State-funded school construction projects greater than 5,000 square feet are required by Chapter 39.35 RCW – High Performance Public Buildings to incorporate high-performance features into their school design and construction. School districts can use either Washington Sustainable Schools Protocol (WSSP) or Leadership in Energy and Environmental Design (LEED). WSSP is modeled after the Collaborative for High Performance Schools (CHPS) green building protocol and adapted to reflect characteristics that optimize high performance in Washington schools. WSSP is a self-certifying standard developed to help school districts comply with the goals of the law. It is a planning tool that allows designers to plan a high-performance school while considering the regional, district, and site-specific possibilities and constraints for each project. The categories in the protocol include those related to Site, Water, Materials, Energy, Indoor Environmental Quality, and Planning and Operations.

Maryland Net Zero Energy School Initiative Grant Program

The Maryland Energy Administration (MEA) and the Public School Construction Program (PSCP) have partnered in a Net Zero School Initiative to construct three new net zero energy schools in Maryland. Through the 2012 merger of Constellation Energy, the parent company of Baltimore Gas and Electric Company (BGE), and Exelon Corporation, a Customer Investment Fund (CIF) was established to provide financial resources for long term energy efficiency and conservation goals. The Maryland Public Service Commission, the State of Maryland’s utility regulator, has approved the use of $9 million of CIF funding to create a program to enable the design and construction of three net zero energy public schools within the BGE service territory.

USGBC Center for Green Schools

The Center for Green Schools at the U.S. Green Building Council believes that all students deserve to attend sustainable schools that enhance their health and prepare them for 21st century careers. Their work brings sustainability to life in the classroom and encourages communities to work together toward a future that is healthier for people and the planet. USGBC Center for Green Schools offers educational resources, professional learning networks, and industry-recognized tools, to equip high performance school supporters to educate students about global sustainability and deepen learning by acting in their communities.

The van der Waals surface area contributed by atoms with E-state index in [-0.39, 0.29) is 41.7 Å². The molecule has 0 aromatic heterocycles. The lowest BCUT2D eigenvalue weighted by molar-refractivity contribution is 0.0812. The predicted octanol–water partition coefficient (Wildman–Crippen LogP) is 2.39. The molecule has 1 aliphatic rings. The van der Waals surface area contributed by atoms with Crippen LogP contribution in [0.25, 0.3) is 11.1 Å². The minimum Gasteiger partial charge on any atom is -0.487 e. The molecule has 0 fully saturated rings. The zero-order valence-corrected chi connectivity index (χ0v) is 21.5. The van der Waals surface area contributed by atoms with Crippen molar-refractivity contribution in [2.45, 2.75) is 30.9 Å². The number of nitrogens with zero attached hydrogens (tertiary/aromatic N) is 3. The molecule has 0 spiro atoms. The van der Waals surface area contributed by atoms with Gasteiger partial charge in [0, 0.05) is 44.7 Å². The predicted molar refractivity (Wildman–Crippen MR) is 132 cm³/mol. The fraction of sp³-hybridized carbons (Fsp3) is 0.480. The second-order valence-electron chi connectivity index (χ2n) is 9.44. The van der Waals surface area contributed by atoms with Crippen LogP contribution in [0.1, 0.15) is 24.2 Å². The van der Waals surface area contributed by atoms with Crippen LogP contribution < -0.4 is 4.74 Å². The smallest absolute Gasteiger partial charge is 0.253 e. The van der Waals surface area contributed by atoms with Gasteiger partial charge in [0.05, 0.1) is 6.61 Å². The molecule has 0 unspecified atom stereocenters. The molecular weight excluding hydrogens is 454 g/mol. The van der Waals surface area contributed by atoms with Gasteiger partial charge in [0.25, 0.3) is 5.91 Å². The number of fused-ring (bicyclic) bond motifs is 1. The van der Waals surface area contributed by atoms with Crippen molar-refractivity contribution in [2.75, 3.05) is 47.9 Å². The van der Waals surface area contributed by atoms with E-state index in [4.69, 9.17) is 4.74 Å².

Zero Energy Buildings Resource Hub

The Zero Energy Buildings Resource Hub is a project of the National Renewable Energy Laboratory and the U.S. Department of Energy. It provides resources — many of which are school-specific — on the pathway to zero energy, technologies to help achieve zero energy, building case studies, and programs available.

Better Building Zero Energy Schools Accelerator

The Zero Energy Schools Accelerator aims to make Zero Energy K-12 schools mainstream while enhancing the educational environment for the nation’s students. Energy consumption plays a significant role in the operational expenses of schools. Each year, a significant portion of taxpayer dollars is spent on school utility expenses, thereby cutting into funding that could be allocated to resources for students. Accelerator Partners will work with key stakeholders to demonstrate that zero energy buildings can be constructed with today’s technologies at the cost of a conventional code-compliant school. The Accelerator will bring together participants working toward zero energy schools construction. Goals of the Accelerator include: identify strategies to overcome market barriers related to building zero energy K-12 schools; share solutions, resources, and technologies that help schools achieve zero energy goals; develop replicable road maps to build zero energy schools; and increase visibility and replication of best practice approaches and successful models.

School Regenerative Roadmap Net Zero Schools

This roadmap is designed for school district board members, administrators and facilities staff, funders, architects, engineers, builders, teachers, parents, students, and other K-12 stakeholders. It provides reasons why schools are one of the most promising building types for zero energy, and tips on how to incorporate zero energy concepts in a school design and operation.

Zero Energy Schools Stakeholder Messaging Guide

This document is a companion piece to the Zero Energy Integrated Design Toolkit for Schools and provides overarching messaging with supporting facts, and identifies key stakeholders and drivers. Effective communication revolves around understanding the drivers that motivate decisions made by each stakeholder. In the school market, student educational outcomes are the primary driver of stakeholders. Framing messages with this driver in mind is key to communicating with them on a level that they understand and that motivates them.

Zero Energy Schools Charrette ToolKit